Researchers Discover Origin of Fermi Bubbles and Galactic Center X-ray Outflows

Saturday, May 16, 2020 - 10:57

Researchers at the Shanghai Astronomical Observatory (SHAO) of the Chinese Academy of Sciences have presented a new model that, for the first time, simultaneously explains the origins of both the Fermi bubbles and the galactic center biconical X-ray structure.

Based on the model created by the researchers, the two structures are essentially the same phenomenon and was caused by the forward shock driven by a pair of jets emanating from Sagittarius A* (Sgr A*) – the supermassive black hole lurking at the galactic center—about five million years ago, reports.

Fermi bubbles are two colossal blobs filled with very hot gas, cosmic rays and magnetic fields. Although they cannot be seen with the naked eye, they are very bright in diffuse gamma-ray emissions. In gamma rays, the Fermi bubbles have very sharp edges and the edges coincide well with an X-ray structure called the galactic center biconical X-ray structure.

Seeing the very similar edges of Fermi bubbles and the galactic center biconical X-ray structure, the SHAO researchers realized these structures might share the same origin. Furthermore, the biconical X-ray structure could be naturally explained by the shock-compressed thin shell of hot thermal gas driven by a past energy outburst from the galactic center.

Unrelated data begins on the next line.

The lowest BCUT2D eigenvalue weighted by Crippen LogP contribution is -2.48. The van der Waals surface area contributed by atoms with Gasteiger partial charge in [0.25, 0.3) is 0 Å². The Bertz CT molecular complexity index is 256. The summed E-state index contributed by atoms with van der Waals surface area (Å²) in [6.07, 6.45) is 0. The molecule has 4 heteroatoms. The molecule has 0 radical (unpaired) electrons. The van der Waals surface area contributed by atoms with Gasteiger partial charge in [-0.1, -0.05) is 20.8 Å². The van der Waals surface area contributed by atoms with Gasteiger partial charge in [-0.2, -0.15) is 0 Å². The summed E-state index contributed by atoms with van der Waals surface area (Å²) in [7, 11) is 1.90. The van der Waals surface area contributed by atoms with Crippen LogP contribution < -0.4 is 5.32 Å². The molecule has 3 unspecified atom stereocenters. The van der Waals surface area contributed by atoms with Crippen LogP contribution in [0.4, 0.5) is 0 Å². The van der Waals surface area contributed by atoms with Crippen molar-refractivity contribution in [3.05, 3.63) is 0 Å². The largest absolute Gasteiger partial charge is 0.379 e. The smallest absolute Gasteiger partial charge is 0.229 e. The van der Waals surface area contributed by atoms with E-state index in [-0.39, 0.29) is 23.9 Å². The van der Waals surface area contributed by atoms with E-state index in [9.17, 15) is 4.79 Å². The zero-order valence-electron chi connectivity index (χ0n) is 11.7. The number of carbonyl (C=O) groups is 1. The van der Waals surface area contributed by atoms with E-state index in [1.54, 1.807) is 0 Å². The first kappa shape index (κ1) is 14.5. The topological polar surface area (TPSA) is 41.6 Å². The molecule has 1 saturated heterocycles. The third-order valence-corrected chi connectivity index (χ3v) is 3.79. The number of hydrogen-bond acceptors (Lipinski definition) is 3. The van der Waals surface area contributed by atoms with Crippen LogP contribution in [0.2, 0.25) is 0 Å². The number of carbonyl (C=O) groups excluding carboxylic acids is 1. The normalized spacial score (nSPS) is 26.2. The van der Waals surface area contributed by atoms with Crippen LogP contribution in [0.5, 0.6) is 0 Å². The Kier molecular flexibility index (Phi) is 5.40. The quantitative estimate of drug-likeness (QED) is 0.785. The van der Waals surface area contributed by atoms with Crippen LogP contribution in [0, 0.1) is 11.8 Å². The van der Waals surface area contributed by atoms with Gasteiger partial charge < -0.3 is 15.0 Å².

Based on the research, published in The Astrophysical Journal, the new model indicates that the total energy injected during the Fermi bubble event by the supermassive black hole is close to that released by about 20,000 supernovae. The total matter consumed by Sgr A* during this event is about 100 solar masses.

In this model, the edge of the Fermi bubbles is the forward shock driven by a pair of jets emanating from Sgr A* about five million years ago. "One good thing about this model is that the energy and age of the Fermi bubbles can be constrained by the X-ray observations quite well," said corresponding author Guo Fulai. The age of the bubbles inferred in this study is also consistent with that derived from recent ultraviolet observations of some high velocity clouds along many sightlines towards the bubble region.

"Another very interesting thing that we found in our study is that if the bubbles and the biconical X-ray structure share the same origin, they are very unlikely to be produced by star formation or black hole winds," said Guo. Near the galactic center, the biconical X-ray structure has a very narrow base, while the forward shock produced by star formation or black hole winds can easily propagate to large distances, leading to a base much wider than observed.


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